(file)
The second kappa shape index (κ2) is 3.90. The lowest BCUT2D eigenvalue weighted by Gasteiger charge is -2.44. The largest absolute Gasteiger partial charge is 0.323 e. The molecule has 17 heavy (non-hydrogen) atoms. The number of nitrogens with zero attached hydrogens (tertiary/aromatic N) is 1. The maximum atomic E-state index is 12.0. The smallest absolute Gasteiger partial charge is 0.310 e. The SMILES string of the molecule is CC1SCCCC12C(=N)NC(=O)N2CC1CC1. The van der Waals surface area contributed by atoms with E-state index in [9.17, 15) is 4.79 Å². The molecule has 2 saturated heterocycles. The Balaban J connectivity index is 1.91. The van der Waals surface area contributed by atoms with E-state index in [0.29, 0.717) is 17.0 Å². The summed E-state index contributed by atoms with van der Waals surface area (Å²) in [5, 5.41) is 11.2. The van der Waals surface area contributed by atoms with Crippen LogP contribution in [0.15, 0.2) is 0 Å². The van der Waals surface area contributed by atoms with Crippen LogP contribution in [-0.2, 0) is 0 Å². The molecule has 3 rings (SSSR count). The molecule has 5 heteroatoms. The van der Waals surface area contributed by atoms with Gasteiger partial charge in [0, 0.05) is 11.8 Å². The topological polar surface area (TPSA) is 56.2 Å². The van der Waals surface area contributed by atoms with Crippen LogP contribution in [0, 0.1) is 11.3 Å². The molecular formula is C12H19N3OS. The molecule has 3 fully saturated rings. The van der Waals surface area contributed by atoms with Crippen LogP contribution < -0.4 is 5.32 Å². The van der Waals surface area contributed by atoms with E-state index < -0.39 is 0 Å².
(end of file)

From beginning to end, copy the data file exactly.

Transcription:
The second kappa shape index (κ2) is 3.90. The lowest BCUT2D eigenvalue weighted by Gasteiger charge is -2.44. The largest absolute Gasteiger partial charge is 0.323 e. The molecule has 17 heavy (non-hydrogen) atoms. The number of nitrogens with zero attached hydrogens (tertiary/aromatic N) is 1. The maximum atomic E-state index is 12.0. The smallest absolute Gasteiger partial charge is 0.310 e. The SMILES string of the molecule is CC1SCCCC12C(=N)NC(=O)N2CC1CC1. The van der Waals surface area contributed by atoms with E-state index in [9.17, 15) is 4.79 Å². The molecule has 2 saturated heterocycles. The Balaban J connectivity index is 1.91. The van der Waals surface area contributed by atoms with E-state index in [0.29, 0.717) is 17.0 Å². The summed E-state index contributed by atoms with van der Waals surface area (Å²) in [5, 5.41) is 11.2. The van der Waals surface area contributed by atoms with Crippen LogP contribution in [0.15, 0.2) is 0 Å². The van der Waals surface area contributed by atoms with Crippen LogP contribution in [-0.2, 0) is 0 Å². The molecule has 3 rings (SSSR count). The molecule has 5 heteroatoms. The van der Waals surface area contributed by atoms with Gasteiger partial charge in [0, 0.05) is 11.8 Å². The topological polar surface area (TPSA) is 56.2 Å². The van der Waals surface area contributed by atoms with Crippen LogP contribution in [0, 0.1) is 11.3 Å². The molecular formula is C12H19N3OS. The molecule has 3 fully saturated rings. The van der Waals surface area contributed by atoms with Crippen LogP contribution < -0.4 is 5.32 Å². The van der Waals surface area contributed by atoms with E-state index < -0.39 is 0 Å².